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Figure 3. Flow chart of remote sensing data processing.
Figure 3. Flow chart of remote sensing data processing.
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Figure 4. Urban growth models.
Figure 4. Urban growth models.
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Figure 5. Spatial distribution of the growth types in Tianjin in different periods.
Figure 5. Spatial distribution of the growth types in Tianjin in different periods.
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Table 1. Selected economic indicators for Tianjin, 1949–2017.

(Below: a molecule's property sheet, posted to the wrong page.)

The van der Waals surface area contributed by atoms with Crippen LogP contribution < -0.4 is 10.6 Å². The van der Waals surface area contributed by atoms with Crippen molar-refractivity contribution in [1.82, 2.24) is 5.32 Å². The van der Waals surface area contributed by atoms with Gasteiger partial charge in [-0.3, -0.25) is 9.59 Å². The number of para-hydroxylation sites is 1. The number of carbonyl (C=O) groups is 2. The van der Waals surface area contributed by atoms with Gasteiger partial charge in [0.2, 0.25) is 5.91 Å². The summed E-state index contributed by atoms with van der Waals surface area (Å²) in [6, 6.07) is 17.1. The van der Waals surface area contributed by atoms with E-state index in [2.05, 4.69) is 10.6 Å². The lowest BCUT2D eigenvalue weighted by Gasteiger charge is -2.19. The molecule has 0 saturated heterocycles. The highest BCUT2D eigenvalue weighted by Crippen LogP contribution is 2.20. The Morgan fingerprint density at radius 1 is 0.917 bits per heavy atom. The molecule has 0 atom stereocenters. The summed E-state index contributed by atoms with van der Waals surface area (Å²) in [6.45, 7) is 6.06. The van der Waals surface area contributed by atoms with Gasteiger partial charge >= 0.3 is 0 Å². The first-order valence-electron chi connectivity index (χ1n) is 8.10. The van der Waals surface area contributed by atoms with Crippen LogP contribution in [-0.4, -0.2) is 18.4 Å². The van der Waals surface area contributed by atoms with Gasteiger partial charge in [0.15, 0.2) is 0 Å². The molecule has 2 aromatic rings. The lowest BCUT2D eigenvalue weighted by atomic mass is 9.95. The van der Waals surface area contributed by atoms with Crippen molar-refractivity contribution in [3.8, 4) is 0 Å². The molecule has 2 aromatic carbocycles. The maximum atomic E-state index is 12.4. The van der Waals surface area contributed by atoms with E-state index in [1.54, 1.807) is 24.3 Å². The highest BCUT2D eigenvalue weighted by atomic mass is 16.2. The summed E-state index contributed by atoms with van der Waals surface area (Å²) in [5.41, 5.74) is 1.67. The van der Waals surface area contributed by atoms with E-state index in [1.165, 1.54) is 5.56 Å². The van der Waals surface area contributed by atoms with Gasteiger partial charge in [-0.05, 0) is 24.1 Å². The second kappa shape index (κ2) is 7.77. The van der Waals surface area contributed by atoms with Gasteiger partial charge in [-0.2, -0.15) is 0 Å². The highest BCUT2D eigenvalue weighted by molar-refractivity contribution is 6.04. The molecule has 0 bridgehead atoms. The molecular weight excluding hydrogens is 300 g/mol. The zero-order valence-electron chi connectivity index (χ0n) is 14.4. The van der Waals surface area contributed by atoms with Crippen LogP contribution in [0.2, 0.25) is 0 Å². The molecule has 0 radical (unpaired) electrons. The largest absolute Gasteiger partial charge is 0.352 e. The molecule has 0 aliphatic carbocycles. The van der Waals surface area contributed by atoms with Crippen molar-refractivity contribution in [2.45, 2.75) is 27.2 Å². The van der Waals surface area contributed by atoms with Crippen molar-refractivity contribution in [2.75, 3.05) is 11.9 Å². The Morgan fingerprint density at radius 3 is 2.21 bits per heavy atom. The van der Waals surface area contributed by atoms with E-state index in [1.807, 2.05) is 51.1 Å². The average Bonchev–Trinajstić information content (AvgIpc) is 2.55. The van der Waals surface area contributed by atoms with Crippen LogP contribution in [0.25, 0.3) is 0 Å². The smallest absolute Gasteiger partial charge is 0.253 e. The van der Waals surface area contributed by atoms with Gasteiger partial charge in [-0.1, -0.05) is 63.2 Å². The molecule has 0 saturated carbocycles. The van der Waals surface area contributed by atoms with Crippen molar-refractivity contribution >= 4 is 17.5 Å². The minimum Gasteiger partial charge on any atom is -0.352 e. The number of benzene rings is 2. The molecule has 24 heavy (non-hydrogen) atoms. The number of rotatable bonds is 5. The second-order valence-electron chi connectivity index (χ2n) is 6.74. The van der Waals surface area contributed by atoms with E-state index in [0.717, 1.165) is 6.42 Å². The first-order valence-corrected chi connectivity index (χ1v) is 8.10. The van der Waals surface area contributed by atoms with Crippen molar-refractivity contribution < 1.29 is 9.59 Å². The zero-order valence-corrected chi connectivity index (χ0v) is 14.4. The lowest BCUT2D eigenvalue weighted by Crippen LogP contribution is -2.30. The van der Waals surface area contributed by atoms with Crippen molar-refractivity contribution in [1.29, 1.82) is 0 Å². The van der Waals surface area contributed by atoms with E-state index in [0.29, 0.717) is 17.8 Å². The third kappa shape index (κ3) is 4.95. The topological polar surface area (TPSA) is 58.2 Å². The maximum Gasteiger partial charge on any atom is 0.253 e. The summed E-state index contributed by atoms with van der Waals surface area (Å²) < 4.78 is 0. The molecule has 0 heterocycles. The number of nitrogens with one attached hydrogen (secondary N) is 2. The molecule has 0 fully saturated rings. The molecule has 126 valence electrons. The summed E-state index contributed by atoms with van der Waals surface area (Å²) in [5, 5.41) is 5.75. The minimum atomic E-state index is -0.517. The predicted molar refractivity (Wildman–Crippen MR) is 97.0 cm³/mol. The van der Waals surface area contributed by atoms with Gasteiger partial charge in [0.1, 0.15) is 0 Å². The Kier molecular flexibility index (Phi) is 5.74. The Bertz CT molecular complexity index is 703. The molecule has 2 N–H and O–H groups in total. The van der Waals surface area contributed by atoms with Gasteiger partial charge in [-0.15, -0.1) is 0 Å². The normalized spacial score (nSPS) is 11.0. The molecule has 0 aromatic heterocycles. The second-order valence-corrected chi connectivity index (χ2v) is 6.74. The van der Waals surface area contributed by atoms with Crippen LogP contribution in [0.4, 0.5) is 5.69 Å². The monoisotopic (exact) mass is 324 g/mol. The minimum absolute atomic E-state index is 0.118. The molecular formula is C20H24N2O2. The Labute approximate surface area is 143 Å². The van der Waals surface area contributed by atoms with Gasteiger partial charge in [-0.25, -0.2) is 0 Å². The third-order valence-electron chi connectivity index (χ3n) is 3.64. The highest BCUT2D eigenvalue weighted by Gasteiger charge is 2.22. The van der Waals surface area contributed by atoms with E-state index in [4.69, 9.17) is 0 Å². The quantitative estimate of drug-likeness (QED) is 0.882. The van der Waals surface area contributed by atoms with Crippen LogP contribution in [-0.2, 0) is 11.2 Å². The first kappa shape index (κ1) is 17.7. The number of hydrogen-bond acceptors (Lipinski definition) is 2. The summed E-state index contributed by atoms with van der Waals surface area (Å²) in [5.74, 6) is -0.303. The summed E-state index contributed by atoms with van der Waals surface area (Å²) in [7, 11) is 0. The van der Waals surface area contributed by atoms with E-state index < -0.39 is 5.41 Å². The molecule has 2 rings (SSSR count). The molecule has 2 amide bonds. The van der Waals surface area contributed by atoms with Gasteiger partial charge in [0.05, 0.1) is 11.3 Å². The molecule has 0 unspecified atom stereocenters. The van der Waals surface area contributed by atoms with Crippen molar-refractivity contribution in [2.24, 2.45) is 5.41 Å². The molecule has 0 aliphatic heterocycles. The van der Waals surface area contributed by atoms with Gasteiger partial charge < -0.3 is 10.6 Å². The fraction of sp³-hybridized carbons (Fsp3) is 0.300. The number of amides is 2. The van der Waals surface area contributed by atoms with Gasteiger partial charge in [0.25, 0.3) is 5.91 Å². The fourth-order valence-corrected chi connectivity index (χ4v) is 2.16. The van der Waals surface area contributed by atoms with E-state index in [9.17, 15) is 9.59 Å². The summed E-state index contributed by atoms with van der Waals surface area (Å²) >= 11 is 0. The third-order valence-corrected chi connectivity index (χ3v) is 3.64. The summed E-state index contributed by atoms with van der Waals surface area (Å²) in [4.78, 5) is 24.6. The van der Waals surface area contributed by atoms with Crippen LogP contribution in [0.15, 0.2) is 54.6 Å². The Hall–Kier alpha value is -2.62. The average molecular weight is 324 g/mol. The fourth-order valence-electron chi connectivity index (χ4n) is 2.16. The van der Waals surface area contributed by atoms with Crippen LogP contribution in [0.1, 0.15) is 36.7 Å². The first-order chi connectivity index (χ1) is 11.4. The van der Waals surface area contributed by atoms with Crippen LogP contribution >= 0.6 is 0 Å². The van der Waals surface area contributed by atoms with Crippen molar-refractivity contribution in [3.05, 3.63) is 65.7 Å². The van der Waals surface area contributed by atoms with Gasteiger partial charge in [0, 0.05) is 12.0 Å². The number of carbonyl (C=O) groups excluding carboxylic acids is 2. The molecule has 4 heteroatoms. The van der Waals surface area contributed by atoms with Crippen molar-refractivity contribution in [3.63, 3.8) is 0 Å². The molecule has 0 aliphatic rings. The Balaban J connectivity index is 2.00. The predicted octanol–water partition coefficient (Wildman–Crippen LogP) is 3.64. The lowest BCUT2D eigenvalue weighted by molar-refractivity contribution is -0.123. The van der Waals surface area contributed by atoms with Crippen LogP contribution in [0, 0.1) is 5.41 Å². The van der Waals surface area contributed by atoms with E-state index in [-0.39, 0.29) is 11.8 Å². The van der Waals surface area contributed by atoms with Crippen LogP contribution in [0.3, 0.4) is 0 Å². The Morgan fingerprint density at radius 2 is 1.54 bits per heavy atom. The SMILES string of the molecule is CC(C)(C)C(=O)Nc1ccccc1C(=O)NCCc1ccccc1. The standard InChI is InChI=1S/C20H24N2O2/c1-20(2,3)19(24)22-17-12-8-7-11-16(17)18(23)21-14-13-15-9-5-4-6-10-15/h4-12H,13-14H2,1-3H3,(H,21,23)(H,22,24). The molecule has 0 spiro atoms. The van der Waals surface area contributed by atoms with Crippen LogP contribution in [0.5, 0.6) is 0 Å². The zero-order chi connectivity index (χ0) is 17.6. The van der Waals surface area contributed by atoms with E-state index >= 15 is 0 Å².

Table 1. Selected economic indicators for Tianjin, 1949–2017.
YearGDP (Million Yuan)GDP Per Capita (Yuan)Total Population (Million)Urbanization Rate (%)FDI (USD Million)Structure of GDP (%)
Source: Tianjin Statistical Bureau [39].
Table 2. Built-up land in Tianjin, 1980–2015.
Table 2. Built-up land in Tianjin, 1980–2015.
YearBuilt-Up Land, Total (km2)Share of Tianjin’s Land Area (%)PeriodChange over the Specified Period
Annual Growth Rate (%)Annual Expansion (km2)
Table 3. Area shares (%) of different urban growth types in Tianjin.
Table 3. Area shares (%) of different urban growth types in Tianjin.
edge expansion31.785.985.474.7
Urban core6.
edge expansion5.
edge expansion7.637.421.123.2
edge expansion14.516.828.522.3
edge expansion4.229.435.727.5